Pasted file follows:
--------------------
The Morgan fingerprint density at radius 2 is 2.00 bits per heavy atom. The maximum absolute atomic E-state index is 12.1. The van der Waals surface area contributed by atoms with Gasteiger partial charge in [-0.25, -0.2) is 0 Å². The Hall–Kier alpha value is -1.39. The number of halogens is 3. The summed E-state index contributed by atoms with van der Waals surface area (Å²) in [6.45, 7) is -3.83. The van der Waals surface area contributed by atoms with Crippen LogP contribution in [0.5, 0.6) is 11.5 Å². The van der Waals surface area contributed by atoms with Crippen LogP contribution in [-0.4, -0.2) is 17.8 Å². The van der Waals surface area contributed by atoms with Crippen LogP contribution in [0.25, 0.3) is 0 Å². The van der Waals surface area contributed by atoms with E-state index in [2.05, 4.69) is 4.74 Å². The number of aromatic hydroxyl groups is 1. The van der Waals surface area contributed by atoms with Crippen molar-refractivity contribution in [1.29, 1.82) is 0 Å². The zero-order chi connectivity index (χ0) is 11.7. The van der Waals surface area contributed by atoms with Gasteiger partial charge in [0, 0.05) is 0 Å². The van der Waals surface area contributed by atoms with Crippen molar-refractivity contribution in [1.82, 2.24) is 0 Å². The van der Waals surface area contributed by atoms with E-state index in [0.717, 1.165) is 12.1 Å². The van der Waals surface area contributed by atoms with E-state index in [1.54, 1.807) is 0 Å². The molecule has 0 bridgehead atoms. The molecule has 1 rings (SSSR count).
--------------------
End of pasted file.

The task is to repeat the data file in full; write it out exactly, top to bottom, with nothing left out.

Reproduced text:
The Morgan fingerprint density at radius 2 is 2.00 bits per heavy atom. The maximum absolute atomic E-state index is 12.1. The van der Waals surface area contributed by atoms with Gasteiger partial charge in [-0.25, -0.2) is 0 Å². The Hall–Kier alpha value is -1.39. The number of halogens is 3. The summed E-state index contributed by atoms with van der Waals surface area (Å²) in [6.45, 7) is -3.83. The van der Waals surface area contributed by atoms with Crippen LogP contribution in [0.5, 0.6) is 11.5 Å². The van der Waals surface area contributed by atoms with Crippen LogP contribution in [-0.4, -0.2) is 17.8 Å². The van der Waals surface area contributed by atoms with Crippen LogP contribution in [0.25, 0.3) is 0 Å². The van der Waals surface area contributed by atoms with E-state index in [2.05, 4.69) is 4.74 Å². The number of aromatic hydroxyl groups is 1. The van der Waals surface area contributed by atoms with Crippen molar-refractivity contribution in [1.29, 1.82) is 0 Å². The zero-order chi connectivity index (χ0) is 11.7. The van der Waals surface area contributed by atoms with Gasteiger partial charge in [0, 0.05) is 0 Å². The van der Waals surface area contributed by atoms with Crippen molar-refractivity contribution in [1.82, 2.24) is 0 Å². The van der Waals surface area contributed by atoms with E-state index in [0.717, 1.165) is 12.1 Å². The van der Waals surface area contributed by atoms with E-state index in [1.54, 1.807) is 0 Å². The molecule has 0 bridgehead atoms. The molecule has 1 rings (SSSR count).